Thursday, August 27, 2009

The Feeling of Occupation

Leaving Gyanste a couple mornings ago, a caravan of at least a dozen large military trucks loaded with soldiers passed.  Our guide thought they might be headed to the border with India at Darjeeling.  About an hour later, our car was stopped by soldiers. Several ran further along the road while one remained beside us with his finger on his rifle trigger. Another group of soldiers was further ahead of us.
 
Our guide tried to ask what was happening and he was told not to ask and not to watch. After about ten minutes and some shouting back and forth among groups, the soldiers started heading back to their vehicles. We were told they would signal when we could move.  After 15 - 20 large trucks passed us heading the other way, we were able to move again.
 
I could sense the responsibility our guide felt for us, his feeling of helplessness in this, his own country. Street corners are controlled by Chinese military as are open air markets and the surrounding roof tops. The old part of cities which are largely Tibetan have survailance cameras. There is no doubt that the Tibetans are treated as second class citizens. Educations is all in Chinese with Tibetan taught as a foreign language. The number of monks at any of the restored monasteries is controlled by the Chinese and is just a handfull of the number who previously became monks. Restoration of monasteries destroyed during the Cultural Revolution, as in mainland China, comes from donations from individuals, not the government though 90% of the entry fee to visit monasteries goes to the Chinese government, thus becoming cash cows for them. It is difficult for Tibetans to get passports and thus travel freely.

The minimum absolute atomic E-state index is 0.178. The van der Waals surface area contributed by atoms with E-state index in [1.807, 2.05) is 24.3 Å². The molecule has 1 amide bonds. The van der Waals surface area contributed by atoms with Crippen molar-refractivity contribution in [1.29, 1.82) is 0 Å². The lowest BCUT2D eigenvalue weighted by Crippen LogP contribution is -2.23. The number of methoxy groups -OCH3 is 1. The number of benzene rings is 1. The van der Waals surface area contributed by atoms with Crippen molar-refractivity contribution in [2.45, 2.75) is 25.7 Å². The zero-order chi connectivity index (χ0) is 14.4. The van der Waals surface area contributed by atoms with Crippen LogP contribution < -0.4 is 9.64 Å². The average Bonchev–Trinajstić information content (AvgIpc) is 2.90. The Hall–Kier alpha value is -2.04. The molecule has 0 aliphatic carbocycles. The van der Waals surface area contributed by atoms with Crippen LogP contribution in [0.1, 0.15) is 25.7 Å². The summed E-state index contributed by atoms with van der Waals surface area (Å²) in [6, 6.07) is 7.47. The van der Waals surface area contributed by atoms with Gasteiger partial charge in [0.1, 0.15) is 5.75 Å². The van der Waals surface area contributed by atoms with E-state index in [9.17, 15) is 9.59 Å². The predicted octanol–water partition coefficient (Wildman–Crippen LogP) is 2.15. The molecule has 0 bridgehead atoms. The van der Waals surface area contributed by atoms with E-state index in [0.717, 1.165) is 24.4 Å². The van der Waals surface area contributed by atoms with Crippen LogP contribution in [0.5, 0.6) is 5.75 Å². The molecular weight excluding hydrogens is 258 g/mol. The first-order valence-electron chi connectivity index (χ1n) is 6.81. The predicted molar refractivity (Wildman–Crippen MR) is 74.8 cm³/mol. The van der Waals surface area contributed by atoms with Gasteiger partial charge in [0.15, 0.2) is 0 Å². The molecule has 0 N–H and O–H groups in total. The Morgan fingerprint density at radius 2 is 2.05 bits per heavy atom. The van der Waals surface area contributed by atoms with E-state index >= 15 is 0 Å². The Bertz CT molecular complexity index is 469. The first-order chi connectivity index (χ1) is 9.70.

The Tibetans way of life is strongly identified with their form of Buddhism and in spite of attemps through the Cultural Revolution, it remains the central focus of life for many Tibetans. We witness thier devotion everywhere we go.
 
The Chinese have contributed much that has modernized Tibet: an improved road system, better water, improved farming methods, hydro power, promotion of tourism. Most of this has come from the top down with no consultation with the Tibetans, which has resulted in changes to a landscape that they have cared for and regarded as sacred for centuries. Undoubtedly, most of these changes will not be reversed.  The best we can hope for is that the Tibetans will eventually receive an equal voice and receive the full rights of citizenship.
 
This experience gave us a token feeling of what it must be like for populations in countries that the US has occupied in the name of democracy and liberation.

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